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Gov. Jay Inslee, Phase 2 rollback
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Gov. Inslee announces two-week pause on Phase 2 rollbacks

Gov. Jay Inslee. (Facebook)

Gov. Jay Inslee announced Tuesday that the state will be enacting a two-week pause on rollbacks for all counties.

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This comes in place of what was expected to be an announced rollback for several Washington counties. Now, those plans will be put on hold, with the state set to “evaluate the situation” again after two weeks.

Cowlitz, Pierce, and Whitman counties — which were all moved to Phase 2 in mid-April — will remain in their current phase. Ferry County will also stay in Phase 2, after voluntarily rolling itself back last Friday. All other counties will remain in Phase 3.

“Looking at our rate of vaccination, if people remain committed to this, there’s a reason to believe that sometime this summer we will have a more substantial reopening,” Gov. Inslee said Tuesday. “While we’re pausing today, it doesn’t mean we have a clear path out of these phases either. But we do have a choice in these next couple weeks to get vaccinated and take more control over the course of this pandemic.”

As for why the state opted for a pause despite concerns over a fourth wave, Inslee noted that cases statewide have begun to level out over the last week, and that “remaining flexible” will continue to be crucial to the state’s response efforts.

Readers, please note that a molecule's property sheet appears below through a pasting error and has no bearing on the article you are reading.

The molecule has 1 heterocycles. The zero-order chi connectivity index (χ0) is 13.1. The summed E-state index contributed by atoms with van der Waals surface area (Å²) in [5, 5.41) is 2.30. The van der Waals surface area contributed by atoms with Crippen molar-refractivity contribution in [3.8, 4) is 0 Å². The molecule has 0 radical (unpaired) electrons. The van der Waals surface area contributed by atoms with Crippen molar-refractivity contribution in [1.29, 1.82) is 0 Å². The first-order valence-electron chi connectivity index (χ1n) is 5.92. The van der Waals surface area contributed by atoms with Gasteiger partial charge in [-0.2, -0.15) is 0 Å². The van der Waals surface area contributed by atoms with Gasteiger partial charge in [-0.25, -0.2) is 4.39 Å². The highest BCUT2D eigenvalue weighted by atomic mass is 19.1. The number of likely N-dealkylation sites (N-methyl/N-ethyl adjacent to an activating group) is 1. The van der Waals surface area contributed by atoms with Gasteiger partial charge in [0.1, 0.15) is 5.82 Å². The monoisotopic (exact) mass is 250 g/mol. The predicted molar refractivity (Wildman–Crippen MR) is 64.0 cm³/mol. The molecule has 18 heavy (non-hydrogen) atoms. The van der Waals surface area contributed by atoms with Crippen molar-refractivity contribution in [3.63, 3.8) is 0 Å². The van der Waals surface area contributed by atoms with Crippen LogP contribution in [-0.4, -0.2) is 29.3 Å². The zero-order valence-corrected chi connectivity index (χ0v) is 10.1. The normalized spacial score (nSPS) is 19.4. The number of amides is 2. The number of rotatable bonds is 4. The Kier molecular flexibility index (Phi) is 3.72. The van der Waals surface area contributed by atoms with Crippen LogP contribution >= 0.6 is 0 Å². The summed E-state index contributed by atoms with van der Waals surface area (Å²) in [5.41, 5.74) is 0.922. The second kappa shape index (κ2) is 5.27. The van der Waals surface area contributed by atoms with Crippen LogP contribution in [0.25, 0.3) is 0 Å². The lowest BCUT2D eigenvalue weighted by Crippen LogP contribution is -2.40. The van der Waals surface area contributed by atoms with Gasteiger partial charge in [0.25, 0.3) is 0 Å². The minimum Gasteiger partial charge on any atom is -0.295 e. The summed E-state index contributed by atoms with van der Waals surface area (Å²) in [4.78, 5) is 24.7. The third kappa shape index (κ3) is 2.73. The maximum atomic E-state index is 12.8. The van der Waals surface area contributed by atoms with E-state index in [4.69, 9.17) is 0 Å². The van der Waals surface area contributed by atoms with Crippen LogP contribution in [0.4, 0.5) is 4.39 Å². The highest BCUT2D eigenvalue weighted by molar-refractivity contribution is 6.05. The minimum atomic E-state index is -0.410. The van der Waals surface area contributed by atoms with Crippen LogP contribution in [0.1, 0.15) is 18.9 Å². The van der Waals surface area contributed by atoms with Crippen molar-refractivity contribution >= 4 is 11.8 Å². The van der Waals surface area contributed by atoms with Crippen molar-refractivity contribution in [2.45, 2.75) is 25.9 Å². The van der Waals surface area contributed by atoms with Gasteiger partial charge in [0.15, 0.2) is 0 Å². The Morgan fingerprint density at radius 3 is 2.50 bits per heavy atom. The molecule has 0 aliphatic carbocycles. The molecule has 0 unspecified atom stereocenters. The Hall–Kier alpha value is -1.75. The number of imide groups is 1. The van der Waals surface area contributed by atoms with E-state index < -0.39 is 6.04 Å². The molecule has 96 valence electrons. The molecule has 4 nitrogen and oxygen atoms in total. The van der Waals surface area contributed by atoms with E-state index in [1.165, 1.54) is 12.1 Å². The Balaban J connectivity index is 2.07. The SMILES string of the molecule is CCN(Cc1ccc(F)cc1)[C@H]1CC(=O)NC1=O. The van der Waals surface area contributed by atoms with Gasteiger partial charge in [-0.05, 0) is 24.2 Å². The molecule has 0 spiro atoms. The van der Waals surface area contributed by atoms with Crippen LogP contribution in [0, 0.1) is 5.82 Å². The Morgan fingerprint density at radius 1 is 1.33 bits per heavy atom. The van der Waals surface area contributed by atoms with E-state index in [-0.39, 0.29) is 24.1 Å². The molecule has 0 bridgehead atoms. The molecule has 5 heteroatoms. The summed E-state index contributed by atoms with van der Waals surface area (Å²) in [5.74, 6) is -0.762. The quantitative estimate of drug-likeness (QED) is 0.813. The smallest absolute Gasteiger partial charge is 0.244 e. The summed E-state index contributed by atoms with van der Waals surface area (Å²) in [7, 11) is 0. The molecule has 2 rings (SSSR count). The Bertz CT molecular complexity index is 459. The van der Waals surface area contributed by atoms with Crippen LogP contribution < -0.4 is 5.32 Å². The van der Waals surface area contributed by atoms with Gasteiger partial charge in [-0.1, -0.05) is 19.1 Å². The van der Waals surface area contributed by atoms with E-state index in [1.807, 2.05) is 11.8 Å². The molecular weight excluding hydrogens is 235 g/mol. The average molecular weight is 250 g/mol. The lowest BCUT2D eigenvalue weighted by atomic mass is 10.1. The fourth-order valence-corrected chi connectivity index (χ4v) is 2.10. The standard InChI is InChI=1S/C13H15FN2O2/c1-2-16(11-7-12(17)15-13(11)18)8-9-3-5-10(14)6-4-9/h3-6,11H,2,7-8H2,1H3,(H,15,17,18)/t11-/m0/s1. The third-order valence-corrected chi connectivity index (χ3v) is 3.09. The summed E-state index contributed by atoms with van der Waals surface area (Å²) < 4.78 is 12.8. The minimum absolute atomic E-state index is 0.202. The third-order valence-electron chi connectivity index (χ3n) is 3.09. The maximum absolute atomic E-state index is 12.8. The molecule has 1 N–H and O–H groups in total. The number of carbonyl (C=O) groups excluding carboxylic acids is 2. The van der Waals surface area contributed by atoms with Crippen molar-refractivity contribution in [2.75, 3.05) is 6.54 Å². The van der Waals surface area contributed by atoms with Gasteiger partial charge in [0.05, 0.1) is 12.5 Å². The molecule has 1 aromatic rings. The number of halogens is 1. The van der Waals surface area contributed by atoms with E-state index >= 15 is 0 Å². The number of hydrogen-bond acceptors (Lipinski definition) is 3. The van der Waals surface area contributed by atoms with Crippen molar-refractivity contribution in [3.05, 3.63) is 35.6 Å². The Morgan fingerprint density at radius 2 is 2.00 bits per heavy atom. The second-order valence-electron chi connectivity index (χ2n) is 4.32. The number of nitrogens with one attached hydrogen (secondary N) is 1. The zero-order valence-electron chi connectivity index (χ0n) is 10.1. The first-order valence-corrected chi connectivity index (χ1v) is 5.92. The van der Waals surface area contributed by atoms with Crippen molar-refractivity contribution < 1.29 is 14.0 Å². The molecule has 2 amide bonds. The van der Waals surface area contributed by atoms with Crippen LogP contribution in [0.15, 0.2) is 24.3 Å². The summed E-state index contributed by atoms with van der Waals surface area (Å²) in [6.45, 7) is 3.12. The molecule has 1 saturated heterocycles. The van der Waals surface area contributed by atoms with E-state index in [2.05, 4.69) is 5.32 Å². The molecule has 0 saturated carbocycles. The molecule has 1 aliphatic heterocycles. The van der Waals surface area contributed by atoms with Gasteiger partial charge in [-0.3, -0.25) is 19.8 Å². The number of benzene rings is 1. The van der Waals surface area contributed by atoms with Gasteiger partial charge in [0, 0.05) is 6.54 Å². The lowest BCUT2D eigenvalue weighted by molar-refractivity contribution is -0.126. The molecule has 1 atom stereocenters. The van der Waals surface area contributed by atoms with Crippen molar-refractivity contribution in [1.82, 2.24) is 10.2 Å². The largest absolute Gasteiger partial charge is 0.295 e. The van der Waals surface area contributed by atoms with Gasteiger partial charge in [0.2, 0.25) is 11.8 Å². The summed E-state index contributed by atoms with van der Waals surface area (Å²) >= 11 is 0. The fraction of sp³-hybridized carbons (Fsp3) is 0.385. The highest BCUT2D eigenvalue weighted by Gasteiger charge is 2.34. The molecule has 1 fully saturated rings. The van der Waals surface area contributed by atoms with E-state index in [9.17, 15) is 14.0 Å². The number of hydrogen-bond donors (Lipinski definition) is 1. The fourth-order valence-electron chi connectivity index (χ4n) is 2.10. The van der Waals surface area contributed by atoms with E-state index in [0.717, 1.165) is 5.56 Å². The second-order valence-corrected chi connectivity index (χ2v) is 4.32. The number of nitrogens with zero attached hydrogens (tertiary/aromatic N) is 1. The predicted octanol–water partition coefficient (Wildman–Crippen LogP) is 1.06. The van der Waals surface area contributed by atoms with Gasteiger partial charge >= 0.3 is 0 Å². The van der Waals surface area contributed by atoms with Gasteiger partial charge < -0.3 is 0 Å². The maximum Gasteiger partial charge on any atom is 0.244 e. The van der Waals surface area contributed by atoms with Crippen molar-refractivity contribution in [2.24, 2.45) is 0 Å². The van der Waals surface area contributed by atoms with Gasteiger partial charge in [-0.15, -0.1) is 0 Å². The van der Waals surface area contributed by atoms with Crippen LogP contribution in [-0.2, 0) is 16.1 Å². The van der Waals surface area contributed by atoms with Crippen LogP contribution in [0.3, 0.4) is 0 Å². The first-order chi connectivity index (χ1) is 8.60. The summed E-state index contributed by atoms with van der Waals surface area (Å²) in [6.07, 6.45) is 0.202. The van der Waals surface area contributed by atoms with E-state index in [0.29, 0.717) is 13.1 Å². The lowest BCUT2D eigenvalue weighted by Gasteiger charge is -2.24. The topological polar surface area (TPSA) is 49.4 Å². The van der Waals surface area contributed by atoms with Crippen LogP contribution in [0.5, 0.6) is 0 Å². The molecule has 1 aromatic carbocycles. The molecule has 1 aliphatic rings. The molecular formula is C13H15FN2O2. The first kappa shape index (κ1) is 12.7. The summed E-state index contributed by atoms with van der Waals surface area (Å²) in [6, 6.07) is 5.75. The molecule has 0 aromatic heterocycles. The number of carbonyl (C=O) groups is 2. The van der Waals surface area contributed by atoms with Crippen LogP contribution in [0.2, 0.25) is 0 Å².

“The most recent data we have, including what DOH observed over the weekend, shows us at a plateau in COVID activity,” he said, going on to point out that recent increases in cases and hospitalizations haven’t been coupled with a notable rise in deaths.

In the meantime, Inslee and other health leaders are urging Washingtonians to get vaccinated as quickly possible, with 54% of eligible state residents having at least received their first dose. In total, an estimated 38% of eligible adults have been fully vaccinated.

“Vaccines are one of the most important tools we have to fight this pandemic,” state Secretary of Health Umair Shah said. “This ‘pause’ will allow our partners to advance their efforts to vaccinate individuals, families, and work with businesses to continue to reopen safely.”

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In order to remain in Phase 3, large counties need to have 200 or fewer new cases per 100,000 residents over two weeks or 5 or fewer hospitalizations per 100,000 residents over the past week. Counties with a population under 50,000 need to have a rate of 100 or fewer total new cases over a two week period or 3 or fewer hospitalizations over 7 days.

In Phase 2, capacity for retail stores, worship services, indoor dining, fitness centers, gyms, salons, and various forms indoor entertainment is reduced to 25%, down from the 50% capacity permitted in Phase 3.

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